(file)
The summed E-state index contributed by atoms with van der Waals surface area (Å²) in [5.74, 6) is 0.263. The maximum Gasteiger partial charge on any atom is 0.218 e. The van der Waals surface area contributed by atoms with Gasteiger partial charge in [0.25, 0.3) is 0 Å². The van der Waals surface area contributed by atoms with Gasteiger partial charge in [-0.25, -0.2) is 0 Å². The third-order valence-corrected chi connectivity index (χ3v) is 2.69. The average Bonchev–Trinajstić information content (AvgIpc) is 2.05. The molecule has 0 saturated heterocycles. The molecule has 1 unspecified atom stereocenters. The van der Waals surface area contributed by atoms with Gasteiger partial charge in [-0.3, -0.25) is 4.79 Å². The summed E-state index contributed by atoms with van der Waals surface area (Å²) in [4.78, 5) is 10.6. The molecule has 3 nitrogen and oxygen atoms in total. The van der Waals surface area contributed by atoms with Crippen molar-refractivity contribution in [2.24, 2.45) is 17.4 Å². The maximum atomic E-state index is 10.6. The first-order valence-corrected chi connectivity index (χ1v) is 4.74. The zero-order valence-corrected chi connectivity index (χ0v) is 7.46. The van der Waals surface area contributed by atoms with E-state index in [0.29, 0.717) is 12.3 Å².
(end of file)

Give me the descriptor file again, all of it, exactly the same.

The summed E-state index contributed by atoms with van der Waals surface area (Å²) in [5.74, 6) is 0.263. The maximum Gasteiger partial charge on any atom is 0.218 e. The van der Waals surface area contributed by atoms with Gasteiger partial charge in [0.25, 0.3) is 0 Å². The van der Waals surface area contributed by atoms with Gasteiger partial charge in [-0.25, -0.2) is 0 Å². The third-order valence-corrected chi connectivity index (χ3v) is 2.69. The average Bonchev–Trinajstić information content (AvgIpc) is 2.05. The molecule has 0 saturated heterocycles. The molecule has 1 unspecified atom stereocenters. The van der Waals surface area contributed by atoms with Gasteiger partial charge in [-0.3, -0.25) is 4.79 Å². The summed E-state index contributed by atoms with van der Waals surface area (Å²) in [4.78, 5) is 10.6. The molecule has 3 nitrogen and oxygen atoms in total. The van der Waals surface area contributed by atoms with Crippen molar-refractivity contribution in [2.24, 2.45) is 17.4 Å². The maximum atomic E-state index is 10.6. The first-order valence-corrected chi connectivity index (χ1v) is 4.74. The zero-order valence-corrected chi connectivity index (χ0v) is 7.46. The van der Waals surface area contributed by atoms with E-state index in [0.29, 0.717) is 12.3 Å².